Ferguson hits out at Eriksson over Rooney
The debate over Wayne Rooney's fitness for the World Cup finals turned nasty last night when Sir Alex Ferguson warned Sven Goran Eriksson that he should stop raising expectations over the injured 20-year-old and described the possibility of him playing in the quarter-finals of the competition as a "wild dream".
After a poor 0-0 draw with Middlesbrough, that leaves Manchester United requiring a win against Charlton on Sunday to be sure of second place over Liverpool, Ferguson went on the attack over the question of Rooney's fitness. The striker is expected to find out today whether he will need an operation to help heal the broken fourth metatarsal of his right foot.
However, after 48 hours of debate over Rooney's recovery prospects, Ferguson criticised the England manager for suggesting the player would be taken to Germany regardless of his fitness. Ferguson's prognosis that Rooney would not be match fit to play in the quarter-final stage of the competition, which begins on 30 June, was the most pessimistic injury bulletin yet.
"We have to make sure we do not build up people's expectation, which is what is happening at the moment," Ferguson said. "Sven Goran Eriksson saying he will take Wayne to Germany fit or not was something we didn't want to hear. We will do our best to get the boy to Germany but if he is not fit, he is not going to go.
"Sven is going on saying he will take the lad and then in six weeks' time he will have another two weeks to get fit to play in the quarter-final of a World Cup. That is a wild dream. All the other players will be extremely fit because they will have been playing and training for the previous two months. Players who are performing on that stage have to be 100 per cent fit.
"Really, it is folly to suggest the boy could be out of the game for six weeks, then two weeks later go and play in the World Cup quarter-final." The Football Association are aware that Ferguson is notoriously sensitive to any suggestion he withholds his players from international duty unnecessarily. On Sunday, Eriksson made an impromptu appearance on television to correct a story that claimed he had said Rooney would be taken to Germany whatever state his foot was in.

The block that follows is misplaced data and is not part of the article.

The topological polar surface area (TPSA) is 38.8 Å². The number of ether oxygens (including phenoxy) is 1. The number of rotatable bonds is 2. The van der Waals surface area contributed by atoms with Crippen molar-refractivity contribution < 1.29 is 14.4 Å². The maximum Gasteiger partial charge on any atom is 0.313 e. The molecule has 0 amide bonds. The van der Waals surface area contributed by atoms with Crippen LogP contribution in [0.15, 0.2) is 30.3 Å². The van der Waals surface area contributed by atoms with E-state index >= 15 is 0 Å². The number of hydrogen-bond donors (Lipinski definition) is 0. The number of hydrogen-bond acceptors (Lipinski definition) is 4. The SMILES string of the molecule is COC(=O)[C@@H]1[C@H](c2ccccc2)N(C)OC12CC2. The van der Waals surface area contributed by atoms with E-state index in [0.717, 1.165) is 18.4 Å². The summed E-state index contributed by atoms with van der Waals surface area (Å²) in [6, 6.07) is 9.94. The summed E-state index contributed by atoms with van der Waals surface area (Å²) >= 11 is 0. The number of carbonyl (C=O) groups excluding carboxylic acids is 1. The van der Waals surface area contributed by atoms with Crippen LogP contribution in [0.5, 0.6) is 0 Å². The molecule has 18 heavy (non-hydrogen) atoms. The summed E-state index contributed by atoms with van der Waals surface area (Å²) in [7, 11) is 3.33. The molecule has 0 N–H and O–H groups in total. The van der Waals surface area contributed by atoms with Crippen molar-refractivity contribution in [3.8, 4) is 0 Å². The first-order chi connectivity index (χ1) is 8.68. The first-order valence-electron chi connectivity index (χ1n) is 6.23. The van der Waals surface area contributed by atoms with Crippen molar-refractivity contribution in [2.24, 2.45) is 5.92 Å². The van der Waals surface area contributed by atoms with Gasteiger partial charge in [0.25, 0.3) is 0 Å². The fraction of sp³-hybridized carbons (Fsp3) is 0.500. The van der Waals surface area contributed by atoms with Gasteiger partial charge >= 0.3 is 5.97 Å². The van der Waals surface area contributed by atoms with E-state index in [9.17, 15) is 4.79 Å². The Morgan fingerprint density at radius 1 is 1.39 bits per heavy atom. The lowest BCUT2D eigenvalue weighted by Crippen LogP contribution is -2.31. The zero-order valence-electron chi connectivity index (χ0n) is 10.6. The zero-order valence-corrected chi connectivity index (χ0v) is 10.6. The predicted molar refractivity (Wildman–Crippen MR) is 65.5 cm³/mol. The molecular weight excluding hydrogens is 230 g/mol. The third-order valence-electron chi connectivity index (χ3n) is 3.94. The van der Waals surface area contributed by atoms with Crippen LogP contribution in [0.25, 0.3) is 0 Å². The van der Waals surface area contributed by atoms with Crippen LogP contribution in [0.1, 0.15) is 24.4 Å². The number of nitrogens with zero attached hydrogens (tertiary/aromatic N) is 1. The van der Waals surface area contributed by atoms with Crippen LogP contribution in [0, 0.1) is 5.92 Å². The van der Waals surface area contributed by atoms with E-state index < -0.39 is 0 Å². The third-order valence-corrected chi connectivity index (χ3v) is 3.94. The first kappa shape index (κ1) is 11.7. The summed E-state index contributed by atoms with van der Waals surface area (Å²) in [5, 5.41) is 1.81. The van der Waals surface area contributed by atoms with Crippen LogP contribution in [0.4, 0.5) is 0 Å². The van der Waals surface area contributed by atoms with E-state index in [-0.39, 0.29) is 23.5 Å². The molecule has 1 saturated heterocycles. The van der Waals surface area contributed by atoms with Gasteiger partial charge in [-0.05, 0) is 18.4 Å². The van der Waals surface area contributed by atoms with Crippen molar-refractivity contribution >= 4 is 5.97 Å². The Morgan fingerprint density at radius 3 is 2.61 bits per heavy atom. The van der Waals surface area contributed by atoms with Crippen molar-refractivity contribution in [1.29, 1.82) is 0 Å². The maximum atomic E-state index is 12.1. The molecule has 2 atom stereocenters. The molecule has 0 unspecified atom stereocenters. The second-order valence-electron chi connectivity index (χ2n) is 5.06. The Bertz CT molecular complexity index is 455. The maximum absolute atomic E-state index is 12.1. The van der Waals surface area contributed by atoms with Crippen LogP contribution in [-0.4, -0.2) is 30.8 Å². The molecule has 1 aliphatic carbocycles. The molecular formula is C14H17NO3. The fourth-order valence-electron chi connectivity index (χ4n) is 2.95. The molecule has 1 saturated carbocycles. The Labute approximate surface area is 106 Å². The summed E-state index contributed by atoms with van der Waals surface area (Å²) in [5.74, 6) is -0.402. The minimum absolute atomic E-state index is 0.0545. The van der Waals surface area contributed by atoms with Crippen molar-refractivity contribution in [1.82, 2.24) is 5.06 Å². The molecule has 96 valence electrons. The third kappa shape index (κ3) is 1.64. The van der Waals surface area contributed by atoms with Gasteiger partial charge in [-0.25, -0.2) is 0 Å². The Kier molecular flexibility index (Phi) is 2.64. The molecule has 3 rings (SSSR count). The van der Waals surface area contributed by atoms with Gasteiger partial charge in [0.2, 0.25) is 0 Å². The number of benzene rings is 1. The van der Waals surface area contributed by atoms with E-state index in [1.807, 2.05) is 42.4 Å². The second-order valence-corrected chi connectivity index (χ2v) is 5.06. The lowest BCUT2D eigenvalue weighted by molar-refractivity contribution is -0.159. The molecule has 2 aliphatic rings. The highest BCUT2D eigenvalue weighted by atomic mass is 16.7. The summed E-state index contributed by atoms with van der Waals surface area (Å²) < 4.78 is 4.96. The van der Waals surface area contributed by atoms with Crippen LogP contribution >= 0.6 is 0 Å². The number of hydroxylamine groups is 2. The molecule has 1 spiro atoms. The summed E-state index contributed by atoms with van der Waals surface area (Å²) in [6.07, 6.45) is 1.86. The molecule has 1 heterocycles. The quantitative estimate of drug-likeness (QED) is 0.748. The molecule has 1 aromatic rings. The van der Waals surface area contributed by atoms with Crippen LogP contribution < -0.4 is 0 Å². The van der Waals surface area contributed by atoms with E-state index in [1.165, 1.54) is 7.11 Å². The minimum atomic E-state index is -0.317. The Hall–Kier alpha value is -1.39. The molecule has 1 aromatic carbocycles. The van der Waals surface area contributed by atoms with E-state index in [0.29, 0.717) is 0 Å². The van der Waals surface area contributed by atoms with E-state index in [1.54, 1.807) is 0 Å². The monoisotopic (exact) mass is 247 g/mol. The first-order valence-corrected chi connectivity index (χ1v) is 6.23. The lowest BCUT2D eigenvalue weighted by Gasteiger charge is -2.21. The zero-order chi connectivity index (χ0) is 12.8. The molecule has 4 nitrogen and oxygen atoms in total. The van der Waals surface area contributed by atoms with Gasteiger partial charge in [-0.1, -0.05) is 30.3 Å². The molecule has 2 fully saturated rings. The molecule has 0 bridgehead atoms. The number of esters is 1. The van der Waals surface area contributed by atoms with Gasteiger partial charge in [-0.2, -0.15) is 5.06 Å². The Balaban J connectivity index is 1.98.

"We will do our best to get the boy to Germany but it will be us who will be doing the consulting," Ferguson said. "We have the right people here to make sure this is done properly but we have to try to calm people down." The FA agreed a public position with United on Sunday that they would say Rooney would be given "every chance" to prove his fitness. Eriksson will definitely name him in his squad on Monday but United will reserve the right to take him out up until 5 June when the squad leave for Germany. Ferguson's comments yesterday were a stern warning for Eriksson over who would make the final decision on the player.
While Ferguson realises that his players have a duty to their countries, his attitude towards releasing them for internationals, especially friendlies, can best be described as grudging. Some of his most spectacular eruptions of temper have been when intense interest in a player's fitness for England like David Beckham in 2002 and now Rooney has overshadowed their role for United.
An injured Rooney at the start of next season would be a catastrophe for Ferguson who surely cannot go a fourth consecutive season without a Premiership title. Earlier yesterday, United released a Ferguson interview conducted with their in-house radio station on Sunday when the Scot described the break as a "crippling blow" for England.
"I spoke to Wayne on Saturday evening and he was obviously a bit down, but I told him these things happen," Ferguson said. "You never know but at the moment I doubt that he'll take part [in the World Cup] because of the recovery time." The FA also came under attack from the United manager for trying to appoint Luiz Felipe Scolari as the new England manager ahead of an Englishman. He said: "English coaches have paid £7,000 to get a Uefa licence and they cannot get the England job. That tells the whole story."
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